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The End of Rest

In a world forever accelerating, the rarest resource will be meaningful rest.

June 2nd 2023

by Andy Didorosi

in Teamwork

Another Friday coming at you. Let’s do it.

I don’t know how you feel, but I just had a four day Memorial Day weekend and feel even more tired than before. So let’s talk about rest.

In a modern workplace culture so super-focused on productivity, where do we find the room to recharge? And where does AI play into that now that Big Robot is a part of our lives?

Writer L. M. Sacasas did a deep dive into the challenge of trying to “optimize for rest” the same way we tune our workflow or our fitness programs and it turns out rest doesn’t follow the same rules as training to win a 5K. When most of us feel tired, we immediately try to optimize our sleep: new mattress, new sleep schedule, special teas, special pills, lots of coffee. Mostly products.

The challenge with this is there are apparently 7 kinds of rest aside from just sleep. To save you the click, those are physical, mental, emotional, social, sensory, creative, and spiritual. And you thought you were just regular sleepy tired.

When we try to optimize our rest, the very things we’re after – rejuvenation, restoration, a feeling of peace – slip through our fingers via the rigors of the optimization process. When attempting to optimize we squeeze the essential element out of the rest itself: a chance to let go of responsibility and just exist for a moment.

The current culture of always-on hybrid and remote workplaces doesn’t help. We haven’t had a good break from work in about 15+ years. Not in a meaningful 5pm-lights-out way like it used to back in the classic cube-farm-with-a-stack-of-paper days. Even if we’re working in-office we usually have access to our email and business systems at home where we can pile on just a little bit more any hour of the day, forever.

Digital workplace culture is not a brand new problem, but it’s only getting worse as always-on culture makes us feel like we could always be doing more. And whatever the company Slack/Zoom/Asana doesn’t take out of you the ceaseless demands of social media will. With all this going on all the time I’m surprised we get a spare moment at all.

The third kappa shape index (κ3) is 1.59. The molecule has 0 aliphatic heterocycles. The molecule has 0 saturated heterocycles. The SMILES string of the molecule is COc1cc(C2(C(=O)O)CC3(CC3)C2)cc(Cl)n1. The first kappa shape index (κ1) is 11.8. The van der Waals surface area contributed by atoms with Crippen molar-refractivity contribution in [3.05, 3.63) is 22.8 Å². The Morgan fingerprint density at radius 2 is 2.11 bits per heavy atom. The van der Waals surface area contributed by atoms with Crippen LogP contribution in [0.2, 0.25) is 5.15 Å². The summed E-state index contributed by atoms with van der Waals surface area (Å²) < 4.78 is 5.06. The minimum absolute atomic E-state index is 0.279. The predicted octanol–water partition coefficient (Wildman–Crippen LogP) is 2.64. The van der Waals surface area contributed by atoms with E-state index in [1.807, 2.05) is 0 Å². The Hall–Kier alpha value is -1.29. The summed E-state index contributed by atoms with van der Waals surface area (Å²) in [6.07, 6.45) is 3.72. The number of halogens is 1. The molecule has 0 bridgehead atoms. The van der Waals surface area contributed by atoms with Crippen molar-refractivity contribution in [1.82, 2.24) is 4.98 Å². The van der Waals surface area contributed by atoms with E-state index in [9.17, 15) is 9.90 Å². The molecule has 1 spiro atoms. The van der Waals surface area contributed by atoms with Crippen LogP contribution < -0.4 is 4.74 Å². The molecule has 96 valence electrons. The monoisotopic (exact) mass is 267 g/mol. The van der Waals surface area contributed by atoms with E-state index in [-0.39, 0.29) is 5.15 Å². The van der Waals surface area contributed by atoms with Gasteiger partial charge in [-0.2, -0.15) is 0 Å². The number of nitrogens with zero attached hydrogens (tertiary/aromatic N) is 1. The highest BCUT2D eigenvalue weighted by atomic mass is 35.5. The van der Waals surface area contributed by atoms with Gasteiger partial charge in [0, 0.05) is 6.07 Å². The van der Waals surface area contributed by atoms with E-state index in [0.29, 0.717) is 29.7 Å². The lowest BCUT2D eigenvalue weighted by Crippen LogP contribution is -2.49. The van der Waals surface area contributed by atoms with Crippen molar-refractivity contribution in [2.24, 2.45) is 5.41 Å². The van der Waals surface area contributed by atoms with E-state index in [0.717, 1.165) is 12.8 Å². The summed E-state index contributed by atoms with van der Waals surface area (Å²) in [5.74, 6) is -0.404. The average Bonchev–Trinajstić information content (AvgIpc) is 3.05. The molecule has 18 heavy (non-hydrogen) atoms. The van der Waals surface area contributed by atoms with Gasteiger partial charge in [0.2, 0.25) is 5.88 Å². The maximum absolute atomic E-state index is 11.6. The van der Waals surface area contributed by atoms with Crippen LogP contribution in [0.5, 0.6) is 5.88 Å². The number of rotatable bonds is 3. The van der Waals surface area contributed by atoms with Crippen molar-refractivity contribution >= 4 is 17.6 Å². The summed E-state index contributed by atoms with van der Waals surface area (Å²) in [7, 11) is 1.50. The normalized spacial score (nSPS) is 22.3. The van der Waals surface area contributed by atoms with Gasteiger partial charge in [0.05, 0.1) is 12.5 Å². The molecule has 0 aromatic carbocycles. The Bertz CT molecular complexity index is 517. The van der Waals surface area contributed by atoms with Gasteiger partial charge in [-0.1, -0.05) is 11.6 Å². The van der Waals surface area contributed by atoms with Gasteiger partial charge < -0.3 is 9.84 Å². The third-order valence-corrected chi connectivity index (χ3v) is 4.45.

And now add AI into the mix.

As far as knowledge workers go, AI is the ultimate. No exhaustion, no fatigue, no burnout. This would be wonderful if we could delegate entire roles to AI, but that’s likely not the case: AI needs human intervention to finalize outputs for the foreseeable future. So while AI agents are churning out outputs, humans will be needed 24/7/365 to refine those outputs into meaningful work.

The unfortunate truth is that the human-built world is not built for humans. Server farms, CCTV, AI, task managers, bossware and the like are all designed for the relentless pursuit of more always. That simple reality is not going anywhere anytime soon as long as there is more money to be made.

So what do we do about all this?

First step is awareness, which is what you’re doing right this moment. Be aware that you’re not behind, you’re not slacking, and there will always always always be more to do.

Second, realize time is your main gating resource. Not just “on” or “off” time, but different kinds of “off.” It’s worthwhile to not be working, but don’t undermine your rest by constantly checking your email/slack/whatever like I do.

Third, realize in 20 years the only people who will remember how late you worked are your kids and partner.

So take it easy out there. There will always be more to do tomorrow. Always.

** PS: Now that we’re 21 issues in, let me know what you’re thinking about EiT. Drop me a note at and tell me what you like, what you don’t like, and what you’d like to see more of in the newsletter. Operators are standing by.


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